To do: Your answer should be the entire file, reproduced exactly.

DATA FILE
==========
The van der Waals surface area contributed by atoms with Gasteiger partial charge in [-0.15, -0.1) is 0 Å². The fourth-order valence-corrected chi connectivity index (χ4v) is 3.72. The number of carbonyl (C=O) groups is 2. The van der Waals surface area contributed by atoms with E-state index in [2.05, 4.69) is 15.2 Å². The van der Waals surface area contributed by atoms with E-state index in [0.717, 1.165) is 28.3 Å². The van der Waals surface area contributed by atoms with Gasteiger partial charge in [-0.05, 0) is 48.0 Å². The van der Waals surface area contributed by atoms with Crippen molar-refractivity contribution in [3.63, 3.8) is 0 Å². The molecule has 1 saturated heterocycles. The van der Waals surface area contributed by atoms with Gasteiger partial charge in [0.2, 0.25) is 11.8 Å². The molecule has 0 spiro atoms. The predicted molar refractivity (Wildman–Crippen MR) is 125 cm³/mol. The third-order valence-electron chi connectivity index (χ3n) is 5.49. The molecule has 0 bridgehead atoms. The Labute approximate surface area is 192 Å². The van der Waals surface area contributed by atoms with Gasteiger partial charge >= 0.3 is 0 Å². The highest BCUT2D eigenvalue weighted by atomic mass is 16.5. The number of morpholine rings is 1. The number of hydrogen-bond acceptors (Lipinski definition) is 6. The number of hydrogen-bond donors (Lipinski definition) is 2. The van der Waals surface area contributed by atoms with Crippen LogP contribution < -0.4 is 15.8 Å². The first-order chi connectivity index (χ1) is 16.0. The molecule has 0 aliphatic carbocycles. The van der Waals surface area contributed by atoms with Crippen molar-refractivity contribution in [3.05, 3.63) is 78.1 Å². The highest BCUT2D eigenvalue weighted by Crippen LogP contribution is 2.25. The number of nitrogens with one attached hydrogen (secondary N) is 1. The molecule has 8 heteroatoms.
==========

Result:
The van der Waals surface area contributed by atoms with Gasteiger partial charge in [-0.15, -0.1) is 0 Å². The fourth-order valence-corrected chi connectivity index (χ4v) is 3.72. The number of carbonyl (C=O) groups is 2. The van der Waals surface area contributed by atoms with E-state index in [2.05, 4.69) is 15.2 Å². The van der Waals surface area contributed by atoms with E-state index in [0.717, 1.165) is 28.3 Å². The van der Waals surface area contributed by atoms with Gasteiger partial charge in [-0.05, 0) is 48.0 Å². The van der Waals surface area contributed by atoms with Crippen molar-refractivity contribution in [3.63, 3.8) is 0 Å². The molecule has 1 saturated heterocycles. The van der Waals surface area contributed by atoms with Gasteiger partial charge in [0.2, 0.25) is 11.8 Å². The molecule has 0 spiro atoms. The predicted molar refractivity (Wildman–Crippen MR) is 125 cm³/mol. The third-order valence-electron chi connectivity index (χ3n) is 5.49. The molecule has 0 bridgehead atoms. The Labute approximate surface area is 192 Å². The van der Waals surface area contributed by atoms with Gasteiger partial charge >= 0.3 is 0 Å². The highest BCUT2D eigenvalue weighted by atomic mass is 16.5. The number of morpholine rings is 1. The number of hydrogen-bond acceptors (Lipinski definition) is 6. The number of hydrogen-bond donors (Lipinski definition) is 2. The van der Waals surface area contributed by atoms with Crippen LogP contribution < -0.4 is 15.8 Å². The first-order chi connectivity index (χ1) is 16.0. The molecule has 0 aliphatic carbocycles. The van der Waals surface area contributed by atoms with Crippen molar-refractivity contribution in [3.05, 3.63) is 78.1 Å². The highest BCUT2D eigenvalue weighted by Crippen LogP contribution is 2.25. The number of nitrogens with one attached hydrogen (secondary N) is 1. The molecule has 8 heteroatoms.